A WWII submarine that is the final resting place for at least 50 British sailors has finally been found 76 years after it was sunk off the coast of Denmark, Gizmodo reports. Records show the HMS Tarpon—which Archaeology describes as a Royal Navy T-class submarine—attacked a German vessel believed to be running guns to Norway in 1940. But its torpedoes missed the Schiff 40 while alerting the vessel to its presence. The Schiff 40 proceeded to launch a lengthy attack on the Tarpon using depth charges. It was never known exactly what ultimately happened to the British submarine or where it sank.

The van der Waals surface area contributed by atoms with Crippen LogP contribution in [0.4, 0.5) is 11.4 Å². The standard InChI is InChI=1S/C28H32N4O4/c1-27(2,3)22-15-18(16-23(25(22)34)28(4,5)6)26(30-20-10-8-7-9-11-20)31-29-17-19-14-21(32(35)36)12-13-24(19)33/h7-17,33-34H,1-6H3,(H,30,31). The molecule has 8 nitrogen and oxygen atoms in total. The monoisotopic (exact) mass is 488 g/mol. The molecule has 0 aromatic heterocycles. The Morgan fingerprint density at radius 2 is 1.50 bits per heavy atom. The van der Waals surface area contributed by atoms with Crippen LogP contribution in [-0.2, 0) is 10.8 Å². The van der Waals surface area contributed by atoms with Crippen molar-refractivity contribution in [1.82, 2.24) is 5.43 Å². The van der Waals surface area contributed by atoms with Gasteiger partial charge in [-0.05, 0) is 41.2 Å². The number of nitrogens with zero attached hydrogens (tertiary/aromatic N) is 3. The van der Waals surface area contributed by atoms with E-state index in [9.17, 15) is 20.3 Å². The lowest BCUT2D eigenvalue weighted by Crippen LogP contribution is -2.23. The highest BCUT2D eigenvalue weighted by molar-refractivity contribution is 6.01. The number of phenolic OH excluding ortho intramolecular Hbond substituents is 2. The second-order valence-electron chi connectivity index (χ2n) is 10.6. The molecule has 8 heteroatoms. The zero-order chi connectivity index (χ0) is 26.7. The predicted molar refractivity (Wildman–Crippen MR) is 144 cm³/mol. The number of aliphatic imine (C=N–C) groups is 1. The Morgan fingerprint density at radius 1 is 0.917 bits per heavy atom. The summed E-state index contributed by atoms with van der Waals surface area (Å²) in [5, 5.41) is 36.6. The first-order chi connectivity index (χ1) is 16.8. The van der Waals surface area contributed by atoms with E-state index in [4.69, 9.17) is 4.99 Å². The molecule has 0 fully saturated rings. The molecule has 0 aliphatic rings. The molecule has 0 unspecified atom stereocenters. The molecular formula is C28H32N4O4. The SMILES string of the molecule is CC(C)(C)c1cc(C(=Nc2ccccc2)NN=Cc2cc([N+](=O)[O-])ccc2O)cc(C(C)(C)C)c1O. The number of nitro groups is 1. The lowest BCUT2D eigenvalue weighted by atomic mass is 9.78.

That changed last March when the owner of a war museum and an archaeologist discovered the wreck of the Tarpon 130 feet below the surface of the North Sea, the Guardian reports. Danish divers explored the 275-foot submarine last week. The evidence of the Tarpon's final battle was still visible in the wreckage. Two of its torpedo tubes were empty, and it had sustained significant enough damage that Innes McCartney, one of its discoverers, says "it would have flooded in seconds." One of the Nazi depth charges even left a crater in the seafloor. McCartney says he hopes officials will find a way to protect the wreckage. "After all, they are the tombs of British sailors," he says. (The fate of a lost German U-boat was revealed a century later.)